Intrathecal injection error


Intravenous news: Hospital equipment that was partly responsible for an 18-year-old’s death has still not been improved eight years after his death, MPs have been told. Leukaemia sufferer Wayne Jowett died after a chemotherapy drug was injected into his spine instead of his veins at the Queen’s Medical Centre in 2001.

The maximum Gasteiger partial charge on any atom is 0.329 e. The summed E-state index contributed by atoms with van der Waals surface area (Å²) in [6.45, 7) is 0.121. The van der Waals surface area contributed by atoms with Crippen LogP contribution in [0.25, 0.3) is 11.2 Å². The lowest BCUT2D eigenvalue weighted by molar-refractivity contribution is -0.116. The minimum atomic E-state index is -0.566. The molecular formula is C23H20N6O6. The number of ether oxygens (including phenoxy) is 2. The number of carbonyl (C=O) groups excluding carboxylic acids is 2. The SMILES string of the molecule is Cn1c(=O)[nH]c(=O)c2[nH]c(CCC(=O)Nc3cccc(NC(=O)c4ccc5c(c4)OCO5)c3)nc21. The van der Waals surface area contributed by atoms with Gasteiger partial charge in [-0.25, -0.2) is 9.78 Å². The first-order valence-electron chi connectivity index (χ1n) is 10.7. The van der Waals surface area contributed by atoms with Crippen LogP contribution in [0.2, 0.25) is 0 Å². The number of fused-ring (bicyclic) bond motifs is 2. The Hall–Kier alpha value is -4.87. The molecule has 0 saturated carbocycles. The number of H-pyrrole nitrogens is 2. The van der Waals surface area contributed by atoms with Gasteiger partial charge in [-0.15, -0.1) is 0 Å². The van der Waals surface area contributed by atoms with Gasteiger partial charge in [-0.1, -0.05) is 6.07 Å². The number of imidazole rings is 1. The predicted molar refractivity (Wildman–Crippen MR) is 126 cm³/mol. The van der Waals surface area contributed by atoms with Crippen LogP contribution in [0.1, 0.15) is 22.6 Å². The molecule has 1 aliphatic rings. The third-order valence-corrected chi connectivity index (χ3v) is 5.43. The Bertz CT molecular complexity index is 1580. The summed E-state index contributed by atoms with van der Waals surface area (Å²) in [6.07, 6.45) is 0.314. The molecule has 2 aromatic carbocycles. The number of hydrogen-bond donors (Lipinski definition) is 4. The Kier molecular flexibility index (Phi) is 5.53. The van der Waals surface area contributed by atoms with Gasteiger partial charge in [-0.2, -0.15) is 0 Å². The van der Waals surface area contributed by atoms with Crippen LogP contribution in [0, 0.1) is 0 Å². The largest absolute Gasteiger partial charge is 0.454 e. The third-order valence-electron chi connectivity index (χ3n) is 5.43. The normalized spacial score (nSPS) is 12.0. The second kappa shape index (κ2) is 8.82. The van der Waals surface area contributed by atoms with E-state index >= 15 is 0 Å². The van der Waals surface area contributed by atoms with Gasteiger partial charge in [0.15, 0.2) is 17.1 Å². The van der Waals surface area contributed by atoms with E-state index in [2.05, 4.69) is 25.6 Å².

At a meeting of the Commons Health Committee last week, Professor Brian Toft, who held an inquiry into the teenager’s death, told the committee that the connector he recommended in 2001 to prevent the mistake being made again had still not been produced. He told the committee: “My conclusions regarding Wayne were that there had been procedure failures. There was inadvertent human error (that was certainly the case) but there was also systems failure.” The connector Prof Toft recommended would stop intravenous needles being mistakenly connected to spinal needles.

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